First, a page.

Over the years, I have observed so many people relentlessly pursue this thing they call ‘Work Life Balance.’ For me, it’s a phrase that conjures up an image of me balancing on a tight rope, with work on one side and life on the other, desperately trying not to fall or fail.
The term work life balance assumes that work is a burden, a place where there is not enough joy and fulfilment. And it is only on other side, in the life department, where it is juicy and fun. The term work life balance assumes that it is only in the life department, where the stuff that matters really happens.
In reality, there is no such thing. Why? Because it’s unattainable. It’s not real. Work and life are not separate. They never have been. Work is part of who we are and what we do. We spend more time working than we do any other activity in our life except sleeping. So to suggest that work is separate from life is ridiculous.
I’ve never heard anyone say that they need to work more in order to improve their work-life balance. Have you? This is dysfunctional thinking that ignores the most basic and most important truth… that work doesn’t have to suck!
People who love what they do and are good at it, don’t complain about work-life balance because it doesn’t make any sense to them. People who love what they do are not itching for the weekend or counting down the hours to quitting time. They operate with integrity, mindfulness and flow. They don’t need this artificial sense of balance because work feels good and natural to them. People whose values are aligned at work, at home and at play experience harmony and integration.
In his book, A New Earth – Awakening to Your Life’s Purpose, Ekhart Tolle states that, “People who are exceptionally good at what they do perform largely free of ego while they work. They may not know it but their work becomes a spiritual practice. They are one with what they do and are fully present to respond to the task at hand.”
What if…instead of work-life balance programs, we started investing in teaching people and teaching organisations how to put people in jobs where they can do what they love. Where they can do the things that come naturally to them. Where they can do the things that make them FEEL GOOD! After all, fish are not meant to climb trees.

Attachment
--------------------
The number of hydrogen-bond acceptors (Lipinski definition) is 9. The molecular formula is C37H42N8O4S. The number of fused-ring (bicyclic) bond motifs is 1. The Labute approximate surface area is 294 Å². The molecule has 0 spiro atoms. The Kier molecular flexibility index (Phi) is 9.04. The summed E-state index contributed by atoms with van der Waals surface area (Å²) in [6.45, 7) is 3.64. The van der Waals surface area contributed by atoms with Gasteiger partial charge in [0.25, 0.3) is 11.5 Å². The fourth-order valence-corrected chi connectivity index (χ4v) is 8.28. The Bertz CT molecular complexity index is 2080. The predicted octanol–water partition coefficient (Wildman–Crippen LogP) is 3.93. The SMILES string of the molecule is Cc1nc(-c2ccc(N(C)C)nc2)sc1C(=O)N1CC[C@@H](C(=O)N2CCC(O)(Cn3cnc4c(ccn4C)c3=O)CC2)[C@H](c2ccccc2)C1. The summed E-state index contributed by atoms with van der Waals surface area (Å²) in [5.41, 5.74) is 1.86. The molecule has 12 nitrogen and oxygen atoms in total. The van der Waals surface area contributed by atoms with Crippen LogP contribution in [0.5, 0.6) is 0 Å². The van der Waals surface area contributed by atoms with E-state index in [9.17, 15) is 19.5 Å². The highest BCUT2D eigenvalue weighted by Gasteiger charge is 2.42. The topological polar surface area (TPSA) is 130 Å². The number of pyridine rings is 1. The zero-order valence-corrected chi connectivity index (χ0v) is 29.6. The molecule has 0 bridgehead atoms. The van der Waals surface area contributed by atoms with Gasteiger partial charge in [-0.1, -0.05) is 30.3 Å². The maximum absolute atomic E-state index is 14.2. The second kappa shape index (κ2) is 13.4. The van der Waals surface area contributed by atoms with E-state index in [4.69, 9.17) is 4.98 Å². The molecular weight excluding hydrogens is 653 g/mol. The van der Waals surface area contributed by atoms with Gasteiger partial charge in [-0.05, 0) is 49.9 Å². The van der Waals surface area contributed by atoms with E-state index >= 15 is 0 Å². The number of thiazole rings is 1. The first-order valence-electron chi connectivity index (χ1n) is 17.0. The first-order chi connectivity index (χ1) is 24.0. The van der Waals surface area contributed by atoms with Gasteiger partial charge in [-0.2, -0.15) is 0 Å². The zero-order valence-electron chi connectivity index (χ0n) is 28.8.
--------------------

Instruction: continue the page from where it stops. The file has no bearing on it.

What if we taught people that it was their responsibility to find a job that was fulfilling? What if we taught people that they were accountable for their own happiness? You don’t like your job? Try harder. Still don’t like your job? Then leave. You hate your boss? Work it out or find somewhere else. You don’t have enough skills? Then learn. Find something you love to do somewhere you love to do it. Be accountable for your own happiness.
What if we taught people the self-awareness and self-understanding and self-esteem and self-mastery skills to get clear on their dreams and goals?
People talk about their ‘careers’ as their progress at work, their occupation or profession. Do you know what my definition of career is? My career is who I am, the actions I take, and who I want to become. I am constantly working in and on my career. It is who I am, what I do, and who I want to become. It is the burning desire that fires inside my belly to achieve what I set out to achieve. It is the burning desire that tells me to go out and kick some arse, get shit done, and be better than before.
When we are fuelled by Courage, Resilience and Grit, and the relentless pursuit of a worthy ideal. When we want something bad enough that we will go out and fight for it. To work day and night for it. To give up our time and sleep for it. To bleed, sweat and cry for it. And we can do so without the guilt; then we can start talking about living life deliberately and not by default. Then we can start talking about work life harmony and integration, instead of work life balance and separation.
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